A Mighty Wind
Review By: Gringo

Documentaries at the cinema fall into three simple categories: good, fake and foreign language. I know this because I'm right and you're a Nazi lesbian hooker.

The first set, like A Perfect Candidate (which followed nutjob Ollie North's Senate race in 1994) are decent, straightforward films. The second are parodies or 'mockumentaries' if you're a prick. The latter are any pretentious so-called works of art that require me to start concentrating and stop flagellating myself.

Thankfully, A Mighty Wind is very much in the middle category, coming as it does from Christopher Guest, the guy behind similar fake documentaries This Is Spinal Tap, the excellent Waiting For Guffman and Best In Show.

I was going to try and get even more italicized movie titles in that last paragraph but then I decided to QUITE LITERALLY THROW CAUTION TO THE WIND! In a mighty way.

The basic plot is that three folk bands - the atypical Folksmen (a trio including Harry Shearer - gratuitous self-linkage number one), the mercilessly upbeat New Main Street Singers and the rather sad (and divorced) duo of Mitch and Mickey - who were managed by one man, Irving Steinbloom, all come together to stage a tribute concert when the guy does.

So far, so okay. But as usual with this particular type of movie by Christopher Guest, every single character plays a part, no matter how little screen time they have. And the bonus is that they're all funny. It's impressive when the comedy's that good that a character with hardly any lines or screen time (played by the woefully underused Don Lake) can make you laugh simply because of the way he reacts to what other people are saying and doing.

The following trio deserves special mention for being, quite simply, winners. Firstly, Jim Piddock (gratuitous link number two) as a train-fanatic catheter salesman. Secondly, the always-excellent Larry Miller as hopeless PR guy Wally Fenton. And finally, Jennifer Coolidge as his business partner, Amber Cole. She speaks with an accent that's like a deaf person mixed with, well, the craziest accent in the world.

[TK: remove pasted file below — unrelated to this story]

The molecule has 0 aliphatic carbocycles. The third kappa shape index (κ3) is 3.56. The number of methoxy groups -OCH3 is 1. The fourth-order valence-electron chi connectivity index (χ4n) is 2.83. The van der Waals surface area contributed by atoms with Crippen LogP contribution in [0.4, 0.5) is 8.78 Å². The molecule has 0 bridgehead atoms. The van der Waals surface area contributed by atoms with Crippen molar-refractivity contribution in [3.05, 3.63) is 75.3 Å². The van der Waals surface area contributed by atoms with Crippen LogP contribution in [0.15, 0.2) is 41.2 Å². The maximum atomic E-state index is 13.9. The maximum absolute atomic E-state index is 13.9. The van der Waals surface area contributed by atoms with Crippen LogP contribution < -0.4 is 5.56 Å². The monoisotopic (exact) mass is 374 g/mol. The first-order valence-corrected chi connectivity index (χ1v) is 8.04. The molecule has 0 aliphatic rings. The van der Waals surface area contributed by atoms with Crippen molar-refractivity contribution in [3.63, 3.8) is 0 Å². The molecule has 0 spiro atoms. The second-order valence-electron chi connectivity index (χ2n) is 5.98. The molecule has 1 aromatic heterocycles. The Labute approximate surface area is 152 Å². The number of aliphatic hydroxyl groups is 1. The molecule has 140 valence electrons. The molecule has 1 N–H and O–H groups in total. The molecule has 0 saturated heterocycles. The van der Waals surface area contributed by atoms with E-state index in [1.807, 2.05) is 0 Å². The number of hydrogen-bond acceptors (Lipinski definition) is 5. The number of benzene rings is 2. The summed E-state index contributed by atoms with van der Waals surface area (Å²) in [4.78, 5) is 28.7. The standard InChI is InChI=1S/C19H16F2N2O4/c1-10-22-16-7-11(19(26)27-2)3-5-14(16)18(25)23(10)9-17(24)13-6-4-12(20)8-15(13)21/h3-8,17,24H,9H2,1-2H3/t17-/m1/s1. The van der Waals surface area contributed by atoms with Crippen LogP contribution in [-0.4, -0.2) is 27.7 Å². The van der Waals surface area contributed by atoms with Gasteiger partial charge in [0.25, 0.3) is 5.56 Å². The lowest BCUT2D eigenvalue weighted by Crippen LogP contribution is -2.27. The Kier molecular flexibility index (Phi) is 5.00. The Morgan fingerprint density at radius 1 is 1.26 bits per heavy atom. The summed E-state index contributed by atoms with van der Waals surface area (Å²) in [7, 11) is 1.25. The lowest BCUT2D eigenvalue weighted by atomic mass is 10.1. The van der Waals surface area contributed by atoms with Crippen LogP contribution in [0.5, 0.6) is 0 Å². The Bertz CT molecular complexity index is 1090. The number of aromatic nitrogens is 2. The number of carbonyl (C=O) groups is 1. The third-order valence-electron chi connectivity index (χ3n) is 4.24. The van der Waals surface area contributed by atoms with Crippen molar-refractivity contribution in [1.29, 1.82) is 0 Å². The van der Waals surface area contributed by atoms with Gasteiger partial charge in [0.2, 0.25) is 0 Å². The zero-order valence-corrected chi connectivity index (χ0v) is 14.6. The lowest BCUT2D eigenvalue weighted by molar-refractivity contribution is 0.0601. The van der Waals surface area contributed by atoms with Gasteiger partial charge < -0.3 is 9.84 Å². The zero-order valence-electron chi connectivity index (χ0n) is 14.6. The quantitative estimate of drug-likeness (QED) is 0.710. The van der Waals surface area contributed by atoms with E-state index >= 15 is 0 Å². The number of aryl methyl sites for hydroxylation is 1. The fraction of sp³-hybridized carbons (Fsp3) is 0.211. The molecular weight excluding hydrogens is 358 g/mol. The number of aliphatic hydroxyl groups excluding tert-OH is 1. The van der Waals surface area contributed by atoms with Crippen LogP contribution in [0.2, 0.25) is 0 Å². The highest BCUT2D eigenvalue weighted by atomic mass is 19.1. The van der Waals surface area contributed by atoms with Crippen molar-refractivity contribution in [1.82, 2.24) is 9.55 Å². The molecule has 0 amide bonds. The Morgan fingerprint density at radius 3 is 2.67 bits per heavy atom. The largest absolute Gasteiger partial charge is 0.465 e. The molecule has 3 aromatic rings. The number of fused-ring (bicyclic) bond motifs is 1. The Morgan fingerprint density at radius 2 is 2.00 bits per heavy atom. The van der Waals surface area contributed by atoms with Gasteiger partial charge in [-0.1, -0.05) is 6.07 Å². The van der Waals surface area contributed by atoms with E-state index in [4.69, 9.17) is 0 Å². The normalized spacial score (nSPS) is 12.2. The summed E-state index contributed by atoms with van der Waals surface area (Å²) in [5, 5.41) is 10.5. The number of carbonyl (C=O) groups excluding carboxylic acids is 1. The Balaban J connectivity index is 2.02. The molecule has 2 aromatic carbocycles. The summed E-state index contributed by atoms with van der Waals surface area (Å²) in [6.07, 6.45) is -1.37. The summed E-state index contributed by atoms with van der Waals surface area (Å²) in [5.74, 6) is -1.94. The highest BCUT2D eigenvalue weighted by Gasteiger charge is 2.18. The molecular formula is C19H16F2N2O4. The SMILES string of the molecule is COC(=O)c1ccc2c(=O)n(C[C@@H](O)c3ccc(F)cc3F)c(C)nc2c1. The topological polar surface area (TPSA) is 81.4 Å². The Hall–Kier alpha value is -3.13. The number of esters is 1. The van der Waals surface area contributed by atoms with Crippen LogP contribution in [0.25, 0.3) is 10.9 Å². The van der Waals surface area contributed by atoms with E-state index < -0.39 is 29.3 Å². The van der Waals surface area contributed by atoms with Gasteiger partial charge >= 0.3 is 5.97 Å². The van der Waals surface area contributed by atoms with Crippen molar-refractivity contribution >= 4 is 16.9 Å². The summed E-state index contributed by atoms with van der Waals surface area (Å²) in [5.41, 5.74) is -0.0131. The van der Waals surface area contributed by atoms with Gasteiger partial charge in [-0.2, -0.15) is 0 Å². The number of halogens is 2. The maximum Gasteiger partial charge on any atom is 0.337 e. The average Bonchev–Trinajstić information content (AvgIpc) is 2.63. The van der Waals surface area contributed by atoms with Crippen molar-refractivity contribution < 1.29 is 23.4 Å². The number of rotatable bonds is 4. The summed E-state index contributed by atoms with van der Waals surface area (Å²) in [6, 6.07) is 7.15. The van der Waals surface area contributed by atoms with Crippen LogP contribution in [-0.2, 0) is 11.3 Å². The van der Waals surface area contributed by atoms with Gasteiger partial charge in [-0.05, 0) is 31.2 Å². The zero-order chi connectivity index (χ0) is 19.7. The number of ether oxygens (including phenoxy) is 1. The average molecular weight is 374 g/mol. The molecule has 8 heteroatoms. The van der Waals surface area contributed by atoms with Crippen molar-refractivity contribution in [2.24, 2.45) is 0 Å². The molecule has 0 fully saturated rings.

However, the highlight of this movie is the character played by Fred Willard (that makes three). I'm not lying when I say that the audience watching the screening I went to instantly got louder with their laughter when he first starts speaking.

He plays one-time television star Mike LaFontaine, who had a one-season hit show where he'd over-use his catchphrases "Wha' happened?" and "I don't think so!" Anyway, when first introduced, we're in his office, and he just rambles on about his past - the audience didn't laugh as loud before or after.

They still found the whole movie funny, as did I, but it's pretty strong evidence of his talents (and kind of weird to hear everyone suddenly start laughing much more than they had been) that he has that effect in this movie.

Enough links for you in this review? Anyway, that's all I really have to say about A Mighty Wind. It's a good comedy. I have no idea whatsoever how to end this. Someone help!

Okay here's what I'll say..GO AND SEE THIS MOVIE! If you don't, I may be forced to write another rambling article like this. And no-one in their right mind wants to have that happen.


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